Everything seemed normal in the island empire’s sprawling capital. Tokyo staged an air raid drill that Saturday morning, but it bore little realism. No sirens sounded. Air raid wardens gazed at a placid sky. Fire-fighting brigades trundled their equipment through the streets. Barrage balloons rose along the waterfront. It all seemed a matter of going through the motions.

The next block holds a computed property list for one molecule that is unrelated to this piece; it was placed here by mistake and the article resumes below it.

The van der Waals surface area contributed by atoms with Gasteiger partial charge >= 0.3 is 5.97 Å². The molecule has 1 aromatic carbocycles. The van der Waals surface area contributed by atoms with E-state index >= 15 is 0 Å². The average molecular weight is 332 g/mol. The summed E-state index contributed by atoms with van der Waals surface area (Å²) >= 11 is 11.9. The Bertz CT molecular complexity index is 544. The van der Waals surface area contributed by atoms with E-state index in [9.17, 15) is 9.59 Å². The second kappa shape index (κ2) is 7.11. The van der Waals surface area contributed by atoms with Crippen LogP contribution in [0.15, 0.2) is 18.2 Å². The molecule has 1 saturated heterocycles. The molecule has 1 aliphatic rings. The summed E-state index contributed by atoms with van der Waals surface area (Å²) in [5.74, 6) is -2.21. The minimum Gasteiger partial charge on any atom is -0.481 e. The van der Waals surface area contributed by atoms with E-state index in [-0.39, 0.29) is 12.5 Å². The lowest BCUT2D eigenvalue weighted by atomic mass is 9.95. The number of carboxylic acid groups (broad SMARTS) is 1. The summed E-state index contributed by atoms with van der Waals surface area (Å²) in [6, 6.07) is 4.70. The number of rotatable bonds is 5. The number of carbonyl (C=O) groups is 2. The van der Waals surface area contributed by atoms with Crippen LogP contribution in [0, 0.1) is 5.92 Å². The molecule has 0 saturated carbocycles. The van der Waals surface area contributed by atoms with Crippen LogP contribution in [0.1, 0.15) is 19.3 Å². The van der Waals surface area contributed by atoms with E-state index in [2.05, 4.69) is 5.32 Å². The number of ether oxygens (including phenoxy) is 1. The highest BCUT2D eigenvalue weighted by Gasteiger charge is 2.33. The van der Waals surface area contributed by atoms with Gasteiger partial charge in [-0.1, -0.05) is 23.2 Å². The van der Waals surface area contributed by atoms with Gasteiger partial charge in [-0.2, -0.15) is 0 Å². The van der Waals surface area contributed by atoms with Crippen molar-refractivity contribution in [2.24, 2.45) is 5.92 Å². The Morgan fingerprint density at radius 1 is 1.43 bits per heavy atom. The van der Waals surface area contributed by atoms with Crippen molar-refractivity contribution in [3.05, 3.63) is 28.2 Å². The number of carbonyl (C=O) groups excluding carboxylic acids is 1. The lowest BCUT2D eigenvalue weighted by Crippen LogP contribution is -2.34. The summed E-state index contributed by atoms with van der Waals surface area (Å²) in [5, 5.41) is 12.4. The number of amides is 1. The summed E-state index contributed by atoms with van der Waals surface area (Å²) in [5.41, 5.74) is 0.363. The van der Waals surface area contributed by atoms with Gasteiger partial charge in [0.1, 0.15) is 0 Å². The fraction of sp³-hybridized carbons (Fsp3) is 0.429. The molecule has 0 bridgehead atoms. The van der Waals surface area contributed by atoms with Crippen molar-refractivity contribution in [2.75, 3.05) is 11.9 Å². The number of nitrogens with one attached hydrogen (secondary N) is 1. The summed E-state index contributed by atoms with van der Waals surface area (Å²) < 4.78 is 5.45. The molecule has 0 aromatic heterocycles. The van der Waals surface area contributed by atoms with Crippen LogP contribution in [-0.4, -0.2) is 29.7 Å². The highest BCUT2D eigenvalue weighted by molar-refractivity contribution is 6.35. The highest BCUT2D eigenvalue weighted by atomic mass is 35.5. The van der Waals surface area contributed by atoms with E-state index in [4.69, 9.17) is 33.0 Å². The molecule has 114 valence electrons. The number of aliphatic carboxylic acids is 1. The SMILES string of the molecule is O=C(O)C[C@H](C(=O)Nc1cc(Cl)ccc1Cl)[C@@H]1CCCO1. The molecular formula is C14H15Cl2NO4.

At about noon the drill came to an uneventful end. Because no sirens had announced its beginning, none signaled its conclusion. War workers laid down their tools and began their midday break. Millions of other Tokyo residents went shopping, visited parks and shrines, attended festivals, and watched baseball games.